Democrats can do it

March 26, 2001|By Albert Wynn

WASHINGTON - Recently Republicans, and some Democrats, including former Labor Secretary Robert Reich, have proclaimed the death of the Democratic Party.

Although the last election was certainly disappointing, the Democratic Party is definitely not dead, merely wounded. In fact, we are quietly plotting a comeback.

Keep in mind that Democrats actually won the battle in the popular election for president. Unfortunately, we lost the war for electoral votes (or blew it) in states like Tennessee, West Virginia and Arkansas.

We are only five seats away from taking back the House. And we actually pulled off an upset to create a deadlock in the Senate. Thus, by any objective standard, we are in a very competitive position. Moreover, I believe several factors bode well for Democrats in the future.

In a strange case of role reversal, Democrats are positioned to assume the politically popular mantle of fiscal responsibility, but not by spouting the Republicans' old-time religion - attacking big government.

Rather, Democrats are redefining the concept, focusing on maximum debt reduction to lower interest rates for all Americans, as well as protecting Social Security and Medicare over the long term. These issues are particularly appealing to baby boomers concerned about their own future and facing the prospect of taking care of their elderly parents.

As Democrats advocate long-term and fiscally responsible solutions, we also expose the Republicans' so-called fiscal conservatism as a thin veil for their historical opposition to federal programs that help poor and working-class Americans. Democrats will hammer home the point that, while lining the pockets of the wealthiest 1 percent of Americans by "giving them a refund" - equal to 43 percent of the Bush tax cut - the single mom waitress with two kids, and working people like her, get little or nothing under Republican tax schemes.

However, this traditional attack on tax relief for the rich now shares the stage with new thinking within Democratic ranks. Reasonable reform of estate taxes for family farms and small businesses, a cut in capital gains taxes for middle-class homeowners and a modest cut in marginal tax rates in the context of a serious budget are all being pursued by Democrats.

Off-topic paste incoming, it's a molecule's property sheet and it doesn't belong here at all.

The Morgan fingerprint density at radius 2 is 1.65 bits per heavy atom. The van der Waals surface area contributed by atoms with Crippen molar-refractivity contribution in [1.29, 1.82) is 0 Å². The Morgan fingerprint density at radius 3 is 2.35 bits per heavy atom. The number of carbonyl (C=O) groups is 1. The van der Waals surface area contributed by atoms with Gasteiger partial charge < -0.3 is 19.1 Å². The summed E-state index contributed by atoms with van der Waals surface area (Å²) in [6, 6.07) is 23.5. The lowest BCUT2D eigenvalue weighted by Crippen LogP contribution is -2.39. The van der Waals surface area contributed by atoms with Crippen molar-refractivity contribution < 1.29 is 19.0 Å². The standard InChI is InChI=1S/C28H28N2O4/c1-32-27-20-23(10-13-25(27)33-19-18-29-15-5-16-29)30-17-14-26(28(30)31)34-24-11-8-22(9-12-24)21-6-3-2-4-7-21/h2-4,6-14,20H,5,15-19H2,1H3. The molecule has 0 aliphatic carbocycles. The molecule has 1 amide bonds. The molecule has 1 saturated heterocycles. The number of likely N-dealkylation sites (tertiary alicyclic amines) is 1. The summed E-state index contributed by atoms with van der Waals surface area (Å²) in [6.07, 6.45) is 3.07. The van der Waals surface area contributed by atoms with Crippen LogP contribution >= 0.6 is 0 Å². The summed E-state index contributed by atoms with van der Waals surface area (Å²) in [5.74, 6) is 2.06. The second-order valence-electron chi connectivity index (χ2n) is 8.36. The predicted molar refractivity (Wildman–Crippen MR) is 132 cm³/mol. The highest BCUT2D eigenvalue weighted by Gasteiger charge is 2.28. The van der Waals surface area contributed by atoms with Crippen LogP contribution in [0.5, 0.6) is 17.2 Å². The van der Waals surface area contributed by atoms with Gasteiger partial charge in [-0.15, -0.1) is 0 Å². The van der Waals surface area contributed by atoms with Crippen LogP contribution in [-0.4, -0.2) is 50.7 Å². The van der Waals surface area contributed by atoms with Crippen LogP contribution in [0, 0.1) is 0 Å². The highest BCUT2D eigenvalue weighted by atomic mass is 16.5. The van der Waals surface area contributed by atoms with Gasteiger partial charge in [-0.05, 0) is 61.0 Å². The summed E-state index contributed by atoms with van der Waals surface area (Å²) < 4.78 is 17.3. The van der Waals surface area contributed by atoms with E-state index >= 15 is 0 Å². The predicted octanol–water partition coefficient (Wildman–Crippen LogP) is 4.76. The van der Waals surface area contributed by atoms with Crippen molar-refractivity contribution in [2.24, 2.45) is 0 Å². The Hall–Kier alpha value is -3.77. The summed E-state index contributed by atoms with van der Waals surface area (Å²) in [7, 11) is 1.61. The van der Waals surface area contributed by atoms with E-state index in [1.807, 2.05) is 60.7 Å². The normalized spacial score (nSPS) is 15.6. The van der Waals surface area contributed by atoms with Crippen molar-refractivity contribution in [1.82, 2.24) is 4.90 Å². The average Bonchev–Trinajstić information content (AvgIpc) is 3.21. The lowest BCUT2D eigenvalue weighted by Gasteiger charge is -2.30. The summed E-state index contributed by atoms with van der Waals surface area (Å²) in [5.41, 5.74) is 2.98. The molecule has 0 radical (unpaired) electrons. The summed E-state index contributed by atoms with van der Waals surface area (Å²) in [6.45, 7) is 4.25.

This "balanced" attack will be in sharp contrast to the Republicans' gluttonous overreaching on tax breaks for the wealthy. At the same time the public will be appalled to learn how education, law enforcement, transportation, health care and other priorities are shortchanged in the Republican budget. If Democrats do not fight for the working and middle class, who will?

New census data show Hispanics equaling or surpassing African-Americans as the country's largest minority group. Despite the media's predictions of increased enmity between these two groups, African-Americans and Hispanics, along with other minorities, who make up one-third of the "new multicultural face of America," will provide receptive audiences for the Democratic message.

Republican opposition to immigration and affirmative action, along with the tax cut gluttony of the country club set, will provide fertile opportunities to expand and mobilize the Democratic base.

Democrats will make a comeback because, ultimately, issues do matter. Calls for investing a portion of the surplus in domestic programs like prescription drugs, hiring teachers, neighborhood policing, health care, drug treatment, alternative energy and preserving Social Security and Medicare, consistently beat tax cuts in opinion surveys.

In the post-Clinton era, growing minority participation, angry unions, progressives and environmental activists, combined with the gender gap, which favors Democrats, give us what pollsters call "huge potential for growth."

But Democrats must widen the circle. This potential party growth will not materialize or energize if the same Democratic Party know-it-alls, who cost us the last election, continue preaching inclusiveness but fail to practice it.

However, even with this caveat it remains clear that the permanent, rightward, political realignment Republicans so eagerly anticipate will not materialize.

The Democrats may be down, but we are certainly not out. The resurgence of the Democrats is not dependent on the Clintons, the Democratic Leadership Council or any of the old order. It will percolate from the grassroots, merging our core principles of fairness with sound long-term fiscal policy, new faces and smarter tactics.

Albert Wynn, a Democrat, represents the 4th Congressional District of Maryland in the U.S. House of Representatives.

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